Cometa Networks has confirmed that they are ceasing operations: Wi-Fi Networking News was able to confirm through multiple independent and reliable sources this morning that Cometa Networks will start the process of running down its hotspot network operations tomorrow. Cometa vice president of marketing Kent Hellebust acknowledged the news in an interview early this afternoon.
"We've built a profitable business in the Seattle test market and to go national requires additional capital," Hellebust said. The company was unable to obtain the capital necessary for this expansion, and will wind down operations through phases to best serve existing venues and resellers rather than abruptly terminating service to subscribers and locations. "The networks will be running for coming weeks and then will be phased out," Hellebust said. "The employees have been notified at Cometa Networks."
Cometa Networks was funded by Intel Capital, the company's investment arm, and two venture capital firms. AT&T and IBM committed resources to the project as well. From the start, Cometa was treated as dubious by many established players in the industry due to their frequent claims that they would install 20,000 locations with Wi-Fi service within two years of their Dec. 2002 launch. But their high-profile backers meant that Cometa might be in a position to make good on their projections.
Their model was to resell these locations to cell operators and other partners of that scale, as well as to aggregators like iPass. After more than a year of operation, Cometa had a handful of partners and about 250 locations, including 150 trial service hotspots set up with McDonald's in the New York tri-state area and Seattle and most of the rest across many kinds of venues in their Seattle test market.
However, McDonald's opted for Wayport to install Wi-Fi in its over 12,000 domestic U.S. stores and franchisees. This decision quickly caused Toshiba, another McDonald's trial partner, to close its hotspot operation and start work to transfer locations to Cometa. Cometa was able to announce that Barnes & Noble had chosen Cometa to build and resell access to its over 550 U.S. bookstores, which seemed like a big step in Cometa re-establishing itself as a growing operator with locations that were worth reselling and aggregating.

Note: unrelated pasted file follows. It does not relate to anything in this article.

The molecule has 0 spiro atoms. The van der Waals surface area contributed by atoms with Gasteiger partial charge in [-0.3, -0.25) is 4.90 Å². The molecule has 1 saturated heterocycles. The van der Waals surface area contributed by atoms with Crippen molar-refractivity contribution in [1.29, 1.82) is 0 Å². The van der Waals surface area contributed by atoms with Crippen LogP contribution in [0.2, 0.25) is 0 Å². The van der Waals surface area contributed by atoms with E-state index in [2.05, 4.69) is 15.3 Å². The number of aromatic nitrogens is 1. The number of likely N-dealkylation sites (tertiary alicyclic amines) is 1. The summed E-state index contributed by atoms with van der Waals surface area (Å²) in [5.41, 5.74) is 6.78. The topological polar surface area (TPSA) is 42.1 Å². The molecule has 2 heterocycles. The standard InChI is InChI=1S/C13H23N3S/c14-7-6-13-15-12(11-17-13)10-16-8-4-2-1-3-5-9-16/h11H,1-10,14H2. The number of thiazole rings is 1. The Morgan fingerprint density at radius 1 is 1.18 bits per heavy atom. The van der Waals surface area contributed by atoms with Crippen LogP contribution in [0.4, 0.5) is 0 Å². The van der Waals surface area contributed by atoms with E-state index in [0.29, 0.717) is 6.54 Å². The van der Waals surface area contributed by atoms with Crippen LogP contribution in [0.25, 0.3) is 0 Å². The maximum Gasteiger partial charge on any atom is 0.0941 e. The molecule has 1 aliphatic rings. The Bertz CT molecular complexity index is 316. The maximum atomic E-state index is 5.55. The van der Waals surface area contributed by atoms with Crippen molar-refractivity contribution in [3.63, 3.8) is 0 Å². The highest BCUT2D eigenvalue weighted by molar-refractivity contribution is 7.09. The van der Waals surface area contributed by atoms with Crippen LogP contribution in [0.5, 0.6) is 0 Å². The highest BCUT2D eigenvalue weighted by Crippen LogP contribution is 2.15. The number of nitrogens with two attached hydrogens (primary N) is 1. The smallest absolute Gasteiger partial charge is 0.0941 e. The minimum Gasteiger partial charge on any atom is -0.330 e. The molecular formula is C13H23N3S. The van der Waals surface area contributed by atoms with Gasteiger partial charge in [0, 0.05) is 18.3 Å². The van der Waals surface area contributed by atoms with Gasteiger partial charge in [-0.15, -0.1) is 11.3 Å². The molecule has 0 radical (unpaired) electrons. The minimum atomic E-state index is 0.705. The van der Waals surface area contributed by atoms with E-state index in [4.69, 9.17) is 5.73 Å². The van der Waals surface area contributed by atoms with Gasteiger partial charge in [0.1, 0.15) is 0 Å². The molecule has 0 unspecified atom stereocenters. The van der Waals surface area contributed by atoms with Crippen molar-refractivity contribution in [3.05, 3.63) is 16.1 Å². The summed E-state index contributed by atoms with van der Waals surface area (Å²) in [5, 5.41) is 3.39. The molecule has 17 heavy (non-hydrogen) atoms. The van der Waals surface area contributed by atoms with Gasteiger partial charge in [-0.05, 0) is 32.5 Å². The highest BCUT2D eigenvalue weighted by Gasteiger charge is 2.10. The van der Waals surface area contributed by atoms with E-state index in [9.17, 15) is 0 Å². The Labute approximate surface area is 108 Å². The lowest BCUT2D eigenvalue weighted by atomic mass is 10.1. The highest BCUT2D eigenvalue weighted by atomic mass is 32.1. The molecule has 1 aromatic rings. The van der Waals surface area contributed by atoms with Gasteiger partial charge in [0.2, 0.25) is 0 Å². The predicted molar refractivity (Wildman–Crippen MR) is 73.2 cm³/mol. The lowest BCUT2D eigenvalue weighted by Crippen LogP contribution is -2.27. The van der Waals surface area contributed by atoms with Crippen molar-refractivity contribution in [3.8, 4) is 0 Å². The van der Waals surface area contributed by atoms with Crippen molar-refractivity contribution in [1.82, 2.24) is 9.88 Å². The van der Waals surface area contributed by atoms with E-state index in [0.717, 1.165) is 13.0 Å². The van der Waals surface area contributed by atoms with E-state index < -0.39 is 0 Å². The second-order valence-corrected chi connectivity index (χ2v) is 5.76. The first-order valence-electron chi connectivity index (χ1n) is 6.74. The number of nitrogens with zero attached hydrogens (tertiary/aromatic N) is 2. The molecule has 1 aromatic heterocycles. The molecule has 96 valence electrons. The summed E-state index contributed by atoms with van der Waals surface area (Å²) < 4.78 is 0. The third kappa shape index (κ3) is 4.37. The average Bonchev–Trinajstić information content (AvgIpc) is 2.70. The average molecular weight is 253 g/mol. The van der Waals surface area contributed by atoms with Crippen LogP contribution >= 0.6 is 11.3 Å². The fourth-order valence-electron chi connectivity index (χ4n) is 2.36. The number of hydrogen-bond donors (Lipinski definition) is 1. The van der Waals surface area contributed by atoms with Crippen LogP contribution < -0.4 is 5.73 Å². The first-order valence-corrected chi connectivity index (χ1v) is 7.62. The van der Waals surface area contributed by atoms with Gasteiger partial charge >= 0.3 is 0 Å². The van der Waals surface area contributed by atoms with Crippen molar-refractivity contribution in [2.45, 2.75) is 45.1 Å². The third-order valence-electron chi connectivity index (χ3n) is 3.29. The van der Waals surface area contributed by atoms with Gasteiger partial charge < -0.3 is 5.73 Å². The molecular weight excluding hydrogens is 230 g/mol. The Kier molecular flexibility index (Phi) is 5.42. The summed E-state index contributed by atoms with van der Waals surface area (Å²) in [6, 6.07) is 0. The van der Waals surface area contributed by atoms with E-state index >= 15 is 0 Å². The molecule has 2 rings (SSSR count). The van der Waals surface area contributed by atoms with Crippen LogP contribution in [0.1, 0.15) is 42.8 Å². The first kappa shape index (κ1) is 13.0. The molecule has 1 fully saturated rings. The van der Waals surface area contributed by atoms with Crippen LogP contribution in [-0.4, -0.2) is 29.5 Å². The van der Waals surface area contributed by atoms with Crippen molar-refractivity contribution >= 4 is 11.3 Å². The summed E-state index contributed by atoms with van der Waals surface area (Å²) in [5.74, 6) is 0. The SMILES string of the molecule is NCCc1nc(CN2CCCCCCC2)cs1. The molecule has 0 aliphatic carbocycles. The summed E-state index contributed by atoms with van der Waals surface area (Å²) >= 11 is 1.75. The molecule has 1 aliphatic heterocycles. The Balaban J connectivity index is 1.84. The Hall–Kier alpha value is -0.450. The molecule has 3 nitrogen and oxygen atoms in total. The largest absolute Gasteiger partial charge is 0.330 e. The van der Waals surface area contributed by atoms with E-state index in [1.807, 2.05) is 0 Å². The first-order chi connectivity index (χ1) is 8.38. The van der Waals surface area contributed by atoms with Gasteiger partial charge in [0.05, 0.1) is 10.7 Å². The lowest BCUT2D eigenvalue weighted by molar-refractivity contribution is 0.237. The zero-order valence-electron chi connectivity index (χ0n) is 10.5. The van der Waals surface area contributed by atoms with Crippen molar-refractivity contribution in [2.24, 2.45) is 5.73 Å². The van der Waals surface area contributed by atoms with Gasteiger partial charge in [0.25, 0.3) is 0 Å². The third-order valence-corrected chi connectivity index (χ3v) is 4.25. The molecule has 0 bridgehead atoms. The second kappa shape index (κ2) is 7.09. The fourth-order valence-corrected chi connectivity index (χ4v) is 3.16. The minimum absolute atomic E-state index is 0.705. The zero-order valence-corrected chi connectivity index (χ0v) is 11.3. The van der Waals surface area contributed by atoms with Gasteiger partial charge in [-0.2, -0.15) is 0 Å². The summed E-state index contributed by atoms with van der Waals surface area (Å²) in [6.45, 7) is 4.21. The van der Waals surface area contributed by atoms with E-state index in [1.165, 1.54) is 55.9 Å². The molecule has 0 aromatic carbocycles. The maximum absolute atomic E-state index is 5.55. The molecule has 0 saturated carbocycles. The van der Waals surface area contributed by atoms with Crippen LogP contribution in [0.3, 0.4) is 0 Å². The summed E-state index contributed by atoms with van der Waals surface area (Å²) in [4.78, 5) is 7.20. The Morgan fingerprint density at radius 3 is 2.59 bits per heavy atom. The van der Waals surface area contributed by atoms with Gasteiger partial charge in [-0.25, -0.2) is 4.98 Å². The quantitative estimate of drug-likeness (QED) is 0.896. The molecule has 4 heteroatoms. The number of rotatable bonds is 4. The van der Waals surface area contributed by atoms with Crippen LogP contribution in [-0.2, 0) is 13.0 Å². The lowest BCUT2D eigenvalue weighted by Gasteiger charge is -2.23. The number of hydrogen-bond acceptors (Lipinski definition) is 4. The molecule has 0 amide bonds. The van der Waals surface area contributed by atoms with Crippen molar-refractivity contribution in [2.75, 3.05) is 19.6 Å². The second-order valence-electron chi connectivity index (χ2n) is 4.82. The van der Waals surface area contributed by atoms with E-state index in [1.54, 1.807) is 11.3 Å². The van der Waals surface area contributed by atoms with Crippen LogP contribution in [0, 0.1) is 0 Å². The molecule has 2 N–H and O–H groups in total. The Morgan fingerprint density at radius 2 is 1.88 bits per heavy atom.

Cometa put a brave face on its future in an interview with Wi-Fi Networking News on April 21, 2004. The company's CEO and a vice president painted a picture of a more conservative growth pattern that reflected more of the pattern followed by FatPort and Surf and Sip, smaller but steadily growing hotspot operators that emphasized partnerships, reselling, and cash-flow positive short-term goals. VP Hellebust said today that Seattle subscribers and revenues were growing. "We feel proud of what we’ve achieved in the Seattle test market."
However, the company's capital resources couldn't support their model, and Cometa Networks will start running down its clock, with the end date not yet determined.
Cometa's former chief technology officer Michael Kleeman said in an interview today that Cometa had built a business-class network, "but if you don't get up to scale, don’' get up to revenue, then you are going to fall short." He left the firm in October, and has focused on consulting on aspects of networking involving voice over IP and, separately, national security.
Kleeman said that each of Cometa's partners--Intel, AT&T, and IBM--provided invaluable support and education in building a national network that met the needs of business customers. But even with this backing, he said, "You still have execute. Even if with big parents, startups still have to be scrappy." He credits Cometa with establishing a high mark for service quality.